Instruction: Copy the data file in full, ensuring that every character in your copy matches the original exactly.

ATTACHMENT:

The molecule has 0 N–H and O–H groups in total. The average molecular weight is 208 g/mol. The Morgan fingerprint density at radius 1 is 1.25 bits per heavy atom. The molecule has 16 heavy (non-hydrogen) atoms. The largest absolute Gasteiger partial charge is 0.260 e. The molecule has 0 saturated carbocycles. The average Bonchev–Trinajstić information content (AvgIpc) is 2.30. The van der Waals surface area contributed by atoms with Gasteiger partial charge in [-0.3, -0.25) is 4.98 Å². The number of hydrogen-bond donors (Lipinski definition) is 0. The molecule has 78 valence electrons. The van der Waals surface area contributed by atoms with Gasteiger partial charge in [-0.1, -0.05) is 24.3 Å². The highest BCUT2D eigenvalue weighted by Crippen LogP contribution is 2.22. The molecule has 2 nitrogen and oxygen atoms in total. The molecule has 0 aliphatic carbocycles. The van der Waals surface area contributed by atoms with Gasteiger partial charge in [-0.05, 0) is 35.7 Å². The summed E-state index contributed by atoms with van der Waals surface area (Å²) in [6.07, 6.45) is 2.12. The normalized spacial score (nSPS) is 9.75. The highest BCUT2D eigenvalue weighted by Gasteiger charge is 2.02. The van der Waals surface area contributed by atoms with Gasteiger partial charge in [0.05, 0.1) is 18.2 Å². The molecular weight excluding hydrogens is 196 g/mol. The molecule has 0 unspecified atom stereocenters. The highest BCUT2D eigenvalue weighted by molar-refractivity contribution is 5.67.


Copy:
The molecule has 0 N–H and O–H groups in total. The average molecular weight is 208 g/mol. The Morgan fingerprint density at radius 1 is 1.25 bits per heavy atom. The molecule has 16 heavy (non-hydrogen) atoms. The largest absolute Gasteiger partial charge is 0.260 e. The molecule has 0 saturated carbocycles. The average Bonchev–Trinajstić information content (AvgIpc) is 2.30. The van der Waals surface area contributed by atoms with Gasteiger partial charge in [-0.3, -0.25) is 4.98 Å². The number of hydrogen-bond donors (Lipinski definition) is 0. The molecule has 78 valence electrons. The van der Waals surface area contributed by atoms with Gasteiger partial charge in [-0.1, -0.05) is 24.3 Å². The highest BCUT2D eigenvalue weighted by Crippen LogP contribution is 2.22. The molecule has 2 nitrogen and oxygen atoms in total. The molecule has 0 aliphatic carbocycles. The van der Waals surface area contributed by atoms with Gasteiger partial charge in [-0.05, 0) is 35.7 Å². The summed E-state index contributed by atoms with van der Waals surface area (Å²) in [6.07, 6.45) is 2.12. The normalized spacial score (nSPS) is 9.75. The highest BCUT2D eigenvalue weighted by Gasteiger charge is 2.02. The van der Waals surface area contributed by atoms with Gasteiger partial charge in [0.05, 0.1) is 18.2 Å². The molecular weight excluding hydrogens is 196 g/mol. The molecule has 0 unspecified atom stereocenters. The highest BCUT2D eigenvalue weighted by molar-refractivity contribution is 5.67.